PG&E Corporation (NYSE:PCG) shares are having one of their worst days in years, losing nearly 10% after it came to light that downed PG&E power lines may be responsible for starting one of the deadliest wildfires in California’s history.
The inferno, which started Sunday and has claimed the lives of at least 32 people, may have started due to power lines being knocked down during a windstorm on Sunday, when winds were gusting as high as 70 miles per hour. Those winds then exacerbated the issue by rapidly fanning the flames, which have consumed over 220,000 acres of California land since.
PG&E Corporation (NYSE:PCG) was sent a letter by the California Public Utilities Commission yesterday, formally reminding it that it must preserve any and all evidence related to the wildfires, such as failed poles, conductors, and any associated equipment.
The big risk that investors are shielding themselves from today would be a finding that the company was negligent in some respect with regards to the downed power lines, which would almost certainly prove exceedingly costly to PG&E financially, in the form of fines and claims settlements.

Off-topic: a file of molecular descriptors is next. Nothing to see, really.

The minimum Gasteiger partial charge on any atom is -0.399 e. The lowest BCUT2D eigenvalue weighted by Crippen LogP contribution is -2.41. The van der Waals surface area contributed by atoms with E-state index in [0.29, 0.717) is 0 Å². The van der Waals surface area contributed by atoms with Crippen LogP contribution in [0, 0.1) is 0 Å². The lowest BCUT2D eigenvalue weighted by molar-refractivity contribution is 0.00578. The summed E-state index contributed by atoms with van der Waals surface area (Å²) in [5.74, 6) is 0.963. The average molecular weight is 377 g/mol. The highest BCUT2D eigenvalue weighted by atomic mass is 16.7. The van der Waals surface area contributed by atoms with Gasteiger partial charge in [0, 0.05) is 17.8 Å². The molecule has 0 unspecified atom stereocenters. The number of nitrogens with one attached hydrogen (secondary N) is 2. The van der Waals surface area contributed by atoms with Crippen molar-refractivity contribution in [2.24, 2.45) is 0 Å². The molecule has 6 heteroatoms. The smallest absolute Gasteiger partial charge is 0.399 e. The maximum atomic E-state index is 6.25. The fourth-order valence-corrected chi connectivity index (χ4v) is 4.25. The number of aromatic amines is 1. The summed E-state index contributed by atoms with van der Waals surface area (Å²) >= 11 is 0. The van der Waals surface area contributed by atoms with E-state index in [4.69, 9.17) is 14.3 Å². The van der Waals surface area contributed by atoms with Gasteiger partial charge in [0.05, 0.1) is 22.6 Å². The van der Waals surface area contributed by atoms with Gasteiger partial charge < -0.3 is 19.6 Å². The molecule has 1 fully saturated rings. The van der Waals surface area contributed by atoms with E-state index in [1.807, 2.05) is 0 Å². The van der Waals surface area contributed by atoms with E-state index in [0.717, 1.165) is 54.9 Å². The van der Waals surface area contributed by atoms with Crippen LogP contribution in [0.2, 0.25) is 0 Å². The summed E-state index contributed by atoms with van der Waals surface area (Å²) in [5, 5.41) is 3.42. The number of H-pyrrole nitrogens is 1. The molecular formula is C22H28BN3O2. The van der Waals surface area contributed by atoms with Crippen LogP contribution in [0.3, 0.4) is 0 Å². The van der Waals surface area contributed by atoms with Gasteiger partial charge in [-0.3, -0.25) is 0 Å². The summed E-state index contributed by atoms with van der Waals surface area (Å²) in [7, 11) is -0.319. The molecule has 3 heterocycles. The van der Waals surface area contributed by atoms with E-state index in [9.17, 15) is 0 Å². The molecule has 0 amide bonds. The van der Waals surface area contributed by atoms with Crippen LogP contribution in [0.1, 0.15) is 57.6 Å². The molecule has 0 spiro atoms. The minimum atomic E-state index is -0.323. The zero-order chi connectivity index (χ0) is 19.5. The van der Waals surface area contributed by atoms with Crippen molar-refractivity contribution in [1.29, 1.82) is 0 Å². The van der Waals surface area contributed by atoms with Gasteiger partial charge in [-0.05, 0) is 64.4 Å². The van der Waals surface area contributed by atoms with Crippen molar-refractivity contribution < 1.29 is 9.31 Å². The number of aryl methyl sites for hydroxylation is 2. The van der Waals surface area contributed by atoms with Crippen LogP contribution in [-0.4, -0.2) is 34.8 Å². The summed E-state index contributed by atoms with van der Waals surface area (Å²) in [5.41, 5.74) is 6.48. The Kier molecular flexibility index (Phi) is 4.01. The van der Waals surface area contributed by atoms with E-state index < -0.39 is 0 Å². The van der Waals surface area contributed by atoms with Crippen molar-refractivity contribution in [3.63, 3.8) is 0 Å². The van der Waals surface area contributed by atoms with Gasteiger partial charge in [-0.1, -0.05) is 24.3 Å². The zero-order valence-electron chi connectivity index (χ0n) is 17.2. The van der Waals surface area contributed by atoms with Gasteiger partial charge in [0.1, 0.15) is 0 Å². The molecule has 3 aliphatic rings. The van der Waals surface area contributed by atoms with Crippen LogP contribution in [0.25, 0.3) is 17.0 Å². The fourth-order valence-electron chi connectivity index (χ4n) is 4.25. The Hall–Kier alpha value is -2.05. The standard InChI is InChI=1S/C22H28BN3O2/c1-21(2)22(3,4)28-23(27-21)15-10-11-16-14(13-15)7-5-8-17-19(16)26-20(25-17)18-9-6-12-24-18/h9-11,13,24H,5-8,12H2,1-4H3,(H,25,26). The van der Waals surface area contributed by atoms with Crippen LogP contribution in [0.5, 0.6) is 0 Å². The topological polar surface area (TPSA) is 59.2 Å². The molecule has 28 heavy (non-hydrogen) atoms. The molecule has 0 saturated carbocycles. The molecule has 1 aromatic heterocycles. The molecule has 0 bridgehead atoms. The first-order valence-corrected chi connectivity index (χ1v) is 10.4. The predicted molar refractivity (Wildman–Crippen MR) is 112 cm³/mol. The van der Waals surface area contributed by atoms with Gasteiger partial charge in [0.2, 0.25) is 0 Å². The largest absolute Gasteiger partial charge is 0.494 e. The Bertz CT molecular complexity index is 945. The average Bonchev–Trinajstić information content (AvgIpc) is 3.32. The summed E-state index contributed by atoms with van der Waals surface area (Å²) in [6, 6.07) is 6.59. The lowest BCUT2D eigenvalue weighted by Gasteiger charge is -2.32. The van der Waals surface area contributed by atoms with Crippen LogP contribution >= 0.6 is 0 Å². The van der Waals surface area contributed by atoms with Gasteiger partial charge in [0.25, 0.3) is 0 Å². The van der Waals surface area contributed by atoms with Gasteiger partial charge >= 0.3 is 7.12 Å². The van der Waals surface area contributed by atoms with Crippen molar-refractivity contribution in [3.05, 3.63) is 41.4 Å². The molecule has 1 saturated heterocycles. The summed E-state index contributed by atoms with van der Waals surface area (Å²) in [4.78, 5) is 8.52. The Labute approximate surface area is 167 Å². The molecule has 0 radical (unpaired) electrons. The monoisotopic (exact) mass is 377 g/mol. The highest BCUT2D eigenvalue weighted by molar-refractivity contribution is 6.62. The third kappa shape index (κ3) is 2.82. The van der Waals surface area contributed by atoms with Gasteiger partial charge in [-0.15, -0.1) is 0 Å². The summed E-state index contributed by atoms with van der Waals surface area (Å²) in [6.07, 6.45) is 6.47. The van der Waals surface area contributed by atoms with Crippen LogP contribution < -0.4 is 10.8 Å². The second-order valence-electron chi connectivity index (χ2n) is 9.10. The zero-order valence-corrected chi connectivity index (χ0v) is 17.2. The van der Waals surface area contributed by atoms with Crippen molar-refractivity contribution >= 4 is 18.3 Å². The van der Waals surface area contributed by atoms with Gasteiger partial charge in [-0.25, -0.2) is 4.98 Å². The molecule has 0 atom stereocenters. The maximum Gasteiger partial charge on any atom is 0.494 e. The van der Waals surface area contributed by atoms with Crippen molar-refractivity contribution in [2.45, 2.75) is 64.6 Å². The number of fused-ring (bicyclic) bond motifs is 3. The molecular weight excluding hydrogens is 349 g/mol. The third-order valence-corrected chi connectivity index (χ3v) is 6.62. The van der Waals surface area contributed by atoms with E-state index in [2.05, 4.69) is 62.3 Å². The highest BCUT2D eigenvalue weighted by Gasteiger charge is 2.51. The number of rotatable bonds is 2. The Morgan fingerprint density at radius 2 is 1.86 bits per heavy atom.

While there is currently no evidence to suggest that will be the case in this instance, PG&E has been found negligent during some wildfires in the past, including the Butte Fire in 2015, which destroyed 549 homes, killed two people, and resulted in the company being hit with a $90 million firefighting bill.
Should PG&E be found negligent in this case, the company would likely be looking at a much steeper bill, given the far greater damage (over 3,500 homes and businesses have been destroyed) and loss of life. In one example of a more extreme case, San Diego Gas & Electric paid out nearly $700 million to cover insurance claims in 2007 when its power lines started three major fires. A huge campaign involving close to 8,000 firefighters is currently underway in an effort to contain the blaze, with more than 800 firetrucks being deployed, 73 helicopters, and 30 planes.
PG&E Corporation (NYSE:PCG) was owned by 26 hedge funds in our database on June 30, a jump from 19 shareholders on March 31. One of the funds to buy shares of the stock in the second-quarter was Stuart J. Zimmer‘s Zimmer Partners, which opened a position containing 975,000 shares worth nearly $65 million.